Before joining the University of Nebraska faculty, Professor Marshfield taught at the University of Arkansas School of Law and practiced as a commercial litigator with Latham & Watkins LLP and Saul Ewing LLP. He also clerked for Judge Robert B. Kugler, United States District Judge for the District of New Jersey, and Chief Justice James R. Zazzali of the Supreme Court of the State of New Jersey. While in practice, Professor Marshfield represented several large financial firms and fortune 500 companies regarding a variety of complex disputes in both state and federal court. He has significant experience in most stages of civil litigation, including deposing and examining witnesses, managing complex electronic discovery, arguing pre-trial and dispositive motions, handling settlement mediations, and participating in civil trials. Professor Marshfield has handled appeals to various appellate courts, including the United States Court of Appeals for the Second Circuit, the New Jersey Supreme Court, and the New York Court of Appeals.
Professor Marshfield grew up in Durban, South Africa.
Kevin Ruser Richard and Margaret Larson Professor of Law and M.S. Hevelone Professor of Law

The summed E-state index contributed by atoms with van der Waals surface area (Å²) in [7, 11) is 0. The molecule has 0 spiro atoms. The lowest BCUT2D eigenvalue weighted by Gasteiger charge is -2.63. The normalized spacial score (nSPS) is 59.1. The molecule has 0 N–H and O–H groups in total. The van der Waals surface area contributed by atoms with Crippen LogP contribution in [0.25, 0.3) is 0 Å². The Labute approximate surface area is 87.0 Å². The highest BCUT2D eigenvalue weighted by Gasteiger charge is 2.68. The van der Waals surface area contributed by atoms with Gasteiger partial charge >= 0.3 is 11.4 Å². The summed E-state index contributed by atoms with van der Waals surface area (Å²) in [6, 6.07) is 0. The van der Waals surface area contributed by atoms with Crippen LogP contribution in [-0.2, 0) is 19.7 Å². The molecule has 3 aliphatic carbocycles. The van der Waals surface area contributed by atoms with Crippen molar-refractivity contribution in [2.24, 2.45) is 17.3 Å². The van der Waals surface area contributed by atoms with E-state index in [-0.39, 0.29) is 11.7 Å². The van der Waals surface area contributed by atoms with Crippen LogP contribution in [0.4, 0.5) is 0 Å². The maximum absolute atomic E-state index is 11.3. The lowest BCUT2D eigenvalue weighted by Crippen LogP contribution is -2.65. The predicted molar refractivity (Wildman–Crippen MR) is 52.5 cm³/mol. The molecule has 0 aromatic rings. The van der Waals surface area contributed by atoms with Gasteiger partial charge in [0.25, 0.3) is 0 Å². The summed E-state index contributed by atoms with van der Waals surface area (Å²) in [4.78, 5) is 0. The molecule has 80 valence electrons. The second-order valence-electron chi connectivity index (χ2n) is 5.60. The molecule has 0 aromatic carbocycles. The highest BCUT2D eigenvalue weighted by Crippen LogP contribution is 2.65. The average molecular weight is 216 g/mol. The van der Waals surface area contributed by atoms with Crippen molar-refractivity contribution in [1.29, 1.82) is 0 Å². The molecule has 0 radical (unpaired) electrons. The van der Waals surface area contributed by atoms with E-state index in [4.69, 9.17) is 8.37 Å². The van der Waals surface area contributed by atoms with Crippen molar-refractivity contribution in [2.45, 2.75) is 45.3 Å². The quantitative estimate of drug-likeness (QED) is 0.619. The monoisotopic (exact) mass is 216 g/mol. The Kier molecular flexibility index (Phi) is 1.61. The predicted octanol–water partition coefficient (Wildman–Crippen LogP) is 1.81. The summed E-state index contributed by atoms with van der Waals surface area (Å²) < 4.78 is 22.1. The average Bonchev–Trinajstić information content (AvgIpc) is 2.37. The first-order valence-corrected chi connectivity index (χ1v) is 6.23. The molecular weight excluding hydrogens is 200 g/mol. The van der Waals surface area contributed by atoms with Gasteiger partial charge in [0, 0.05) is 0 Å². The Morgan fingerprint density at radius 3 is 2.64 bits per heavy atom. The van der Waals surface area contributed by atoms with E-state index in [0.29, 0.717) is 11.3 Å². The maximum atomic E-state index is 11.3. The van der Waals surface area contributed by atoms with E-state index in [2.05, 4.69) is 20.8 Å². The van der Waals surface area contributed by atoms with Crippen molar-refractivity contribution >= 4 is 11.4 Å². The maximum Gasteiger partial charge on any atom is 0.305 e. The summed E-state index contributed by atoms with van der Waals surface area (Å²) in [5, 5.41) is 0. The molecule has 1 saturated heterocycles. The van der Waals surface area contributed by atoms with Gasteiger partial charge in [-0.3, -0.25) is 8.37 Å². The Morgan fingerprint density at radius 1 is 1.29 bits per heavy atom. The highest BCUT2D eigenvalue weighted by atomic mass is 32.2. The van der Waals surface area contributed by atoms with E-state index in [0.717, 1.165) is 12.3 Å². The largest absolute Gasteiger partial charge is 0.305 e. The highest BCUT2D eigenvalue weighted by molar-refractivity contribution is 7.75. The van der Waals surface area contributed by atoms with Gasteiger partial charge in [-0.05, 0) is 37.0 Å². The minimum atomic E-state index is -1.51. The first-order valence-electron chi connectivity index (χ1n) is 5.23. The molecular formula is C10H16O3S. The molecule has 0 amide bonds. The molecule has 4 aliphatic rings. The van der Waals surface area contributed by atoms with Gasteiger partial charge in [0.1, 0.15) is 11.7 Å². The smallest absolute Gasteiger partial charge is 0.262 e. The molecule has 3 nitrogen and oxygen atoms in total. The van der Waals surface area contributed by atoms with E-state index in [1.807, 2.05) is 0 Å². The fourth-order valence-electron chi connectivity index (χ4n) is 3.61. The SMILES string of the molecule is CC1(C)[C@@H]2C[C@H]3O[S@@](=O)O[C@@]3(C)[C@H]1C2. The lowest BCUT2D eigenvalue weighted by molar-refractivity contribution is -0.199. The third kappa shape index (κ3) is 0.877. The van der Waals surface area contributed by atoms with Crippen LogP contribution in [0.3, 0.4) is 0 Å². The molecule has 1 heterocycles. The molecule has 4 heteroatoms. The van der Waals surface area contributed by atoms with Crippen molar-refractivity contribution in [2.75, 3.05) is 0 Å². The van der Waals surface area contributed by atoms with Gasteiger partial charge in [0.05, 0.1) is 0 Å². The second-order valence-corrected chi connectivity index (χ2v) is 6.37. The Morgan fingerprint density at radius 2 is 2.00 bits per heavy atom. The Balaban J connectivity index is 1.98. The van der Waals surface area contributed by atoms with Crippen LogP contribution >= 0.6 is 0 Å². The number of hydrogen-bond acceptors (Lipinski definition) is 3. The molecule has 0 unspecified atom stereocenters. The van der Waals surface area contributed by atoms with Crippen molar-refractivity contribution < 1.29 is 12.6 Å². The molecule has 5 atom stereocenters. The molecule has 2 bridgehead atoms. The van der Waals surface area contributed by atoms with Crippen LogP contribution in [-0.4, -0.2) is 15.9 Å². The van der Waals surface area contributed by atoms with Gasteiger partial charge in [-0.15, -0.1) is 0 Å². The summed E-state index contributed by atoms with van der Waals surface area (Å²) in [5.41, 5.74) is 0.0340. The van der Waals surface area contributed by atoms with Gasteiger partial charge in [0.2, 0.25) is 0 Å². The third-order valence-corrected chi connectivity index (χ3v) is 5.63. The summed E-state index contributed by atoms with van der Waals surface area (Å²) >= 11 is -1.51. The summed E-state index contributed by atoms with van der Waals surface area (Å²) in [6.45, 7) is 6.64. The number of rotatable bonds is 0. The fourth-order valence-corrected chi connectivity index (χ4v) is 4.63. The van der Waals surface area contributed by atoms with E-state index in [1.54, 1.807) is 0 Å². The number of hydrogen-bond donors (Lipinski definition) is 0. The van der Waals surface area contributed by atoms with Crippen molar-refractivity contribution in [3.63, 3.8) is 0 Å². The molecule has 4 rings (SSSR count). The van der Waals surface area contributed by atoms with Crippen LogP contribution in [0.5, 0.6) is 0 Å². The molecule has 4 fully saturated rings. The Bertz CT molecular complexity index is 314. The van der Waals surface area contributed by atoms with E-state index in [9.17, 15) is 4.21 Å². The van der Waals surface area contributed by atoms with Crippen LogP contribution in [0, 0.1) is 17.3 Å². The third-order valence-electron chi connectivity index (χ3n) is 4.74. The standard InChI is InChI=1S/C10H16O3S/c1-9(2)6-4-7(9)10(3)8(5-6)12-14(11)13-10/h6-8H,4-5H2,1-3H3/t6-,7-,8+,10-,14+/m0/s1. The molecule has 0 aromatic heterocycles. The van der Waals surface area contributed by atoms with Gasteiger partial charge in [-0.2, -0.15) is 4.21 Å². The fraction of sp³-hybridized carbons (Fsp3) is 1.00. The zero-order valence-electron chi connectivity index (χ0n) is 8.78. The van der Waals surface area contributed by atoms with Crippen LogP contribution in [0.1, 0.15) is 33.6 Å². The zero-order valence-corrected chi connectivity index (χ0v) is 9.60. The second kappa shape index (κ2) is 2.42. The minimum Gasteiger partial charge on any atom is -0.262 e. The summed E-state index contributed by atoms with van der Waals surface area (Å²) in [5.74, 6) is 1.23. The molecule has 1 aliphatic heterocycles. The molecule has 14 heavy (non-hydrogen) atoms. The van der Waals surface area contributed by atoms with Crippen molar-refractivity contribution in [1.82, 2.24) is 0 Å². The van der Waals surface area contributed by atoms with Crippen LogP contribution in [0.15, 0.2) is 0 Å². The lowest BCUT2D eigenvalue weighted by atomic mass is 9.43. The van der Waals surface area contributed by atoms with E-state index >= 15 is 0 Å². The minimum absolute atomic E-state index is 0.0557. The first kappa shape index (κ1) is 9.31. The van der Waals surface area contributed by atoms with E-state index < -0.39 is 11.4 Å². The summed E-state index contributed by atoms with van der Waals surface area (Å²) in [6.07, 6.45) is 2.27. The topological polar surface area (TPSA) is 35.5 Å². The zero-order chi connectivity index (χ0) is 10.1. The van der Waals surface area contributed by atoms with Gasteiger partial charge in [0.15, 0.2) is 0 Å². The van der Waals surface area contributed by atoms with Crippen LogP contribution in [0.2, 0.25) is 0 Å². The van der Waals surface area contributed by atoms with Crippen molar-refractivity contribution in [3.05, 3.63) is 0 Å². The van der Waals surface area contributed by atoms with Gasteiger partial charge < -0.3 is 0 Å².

Professor Ruser joined the Law College faculty in June, 1985, as a supervising attorney in the Civil Clinical Law Program. He received a B.A. from UNL in 1975, with an English major and a history minor. Professor Ruser attended UNL College of Law and received his J.D. in 1979. He worked for Western Nebraska Legal Services from 1979-1985; the first two years were spent in the Grand Island branch office, and the last four years were spent in the Scottsbluff office, where he was managing attorney. Professor Ruser is the Director of Clinical Programs at the College of Law and teaches in the Civil Clinic and the Immigration Clinic. He also co-administers the Litigation Skills Program of Concentrated Study. He is a member of the Nebraska State Bar Association, the American Bar Association, the Clinical Section of the Association of American Law Schools, and the Clinical Legal Educators Association. He is currently Co-Chair of the District Court Forms Subcommittee of the Nebraska Supreme Court Self-Represented Litigants Committee, a member of the Nebraska Supreme Court’s Access to Justice Commission, a member of the Nebraska Supreme Court’s Civil Justice Reform Committee, and a member of the Advisory Council of the Office of Public Guardian.